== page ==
More laws needed to protect women in workplaces: Survey

National 1 minute, 36 seconds


MORE than 80 per cent of respondents to the Women Graduates Association’s (PSW) sexual harassment at the workplace survey have said that there are not enough laws protecting women from such incidents of harassment.

The president of the association, Pg Hjh Zabaidah Pg Hj Kamaludin, revealed the result of the survey which saw the participation of over 200 women from both the private and government sector.

Fifty-two per cent of the respondents were from the public sector, 44 per cent from the private sector and the remaining four per cent from other agencies.

More than half of the respondents had experienced the harassment over the course of a few days, said the president, adding that there are cases which take place for weeks, months and even years.

The study also found that 59.2 per cent of respondents felt that the “higher authorities are unfair in handling their cases of workplace sexual harassment”.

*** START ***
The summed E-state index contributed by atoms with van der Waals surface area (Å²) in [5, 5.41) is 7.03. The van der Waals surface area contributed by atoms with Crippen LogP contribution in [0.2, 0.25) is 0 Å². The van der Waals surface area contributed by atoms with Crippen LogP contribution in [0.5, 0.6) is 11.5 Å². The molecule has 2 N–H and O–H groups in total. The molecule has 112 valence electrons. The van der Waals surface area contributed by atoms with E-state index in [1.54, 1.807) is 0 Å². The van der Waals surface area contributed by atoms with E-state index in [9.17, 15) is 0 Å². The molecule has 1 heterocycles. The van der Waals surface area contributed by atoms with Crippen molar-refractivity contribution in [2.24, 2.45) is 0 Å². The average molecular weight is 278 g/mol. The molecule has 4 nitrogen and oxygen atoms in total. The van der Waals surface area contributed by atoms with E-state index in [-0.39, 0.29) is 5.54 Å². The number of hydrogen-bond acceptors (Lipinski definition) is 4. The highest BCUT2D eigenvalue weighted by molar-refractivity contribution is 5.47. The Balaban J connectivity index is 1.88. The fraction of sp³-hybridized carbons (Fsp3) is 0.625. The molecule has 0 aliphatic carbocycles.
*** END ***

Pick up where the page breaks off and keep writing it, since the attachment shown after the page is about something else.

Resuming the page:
“Only 9.2 per cent make reports to the police,” said the president who added that 48.7 per cent confided in their work colleagues.

She said that most of the respondents, who are victims of sexual harassment, were from middle-management and had experienced workplace sexual harassment that include obscene words, immoral physical activities, the showing of images and pictures which are disturbing whether online or at their workplace.

“These cases of harassment have caused the respondents to feel angry, degraded, and ashamed amongst others,” said the PSW president.

“The association is still keeping this survey open and we hope that we can establish cooperation with the relevant authorities to find ways to help stop women, including those who are working, from experiencing sexual harassment,” said the president.

The survey, which was posted online, was launched by the association in March earlier this year for International Women’s Day.

Its aim is to learn more of sexual harassment in the workplace while establishing mechanisms in addressing these complaints. — Nabilah Haris

The Brunei Times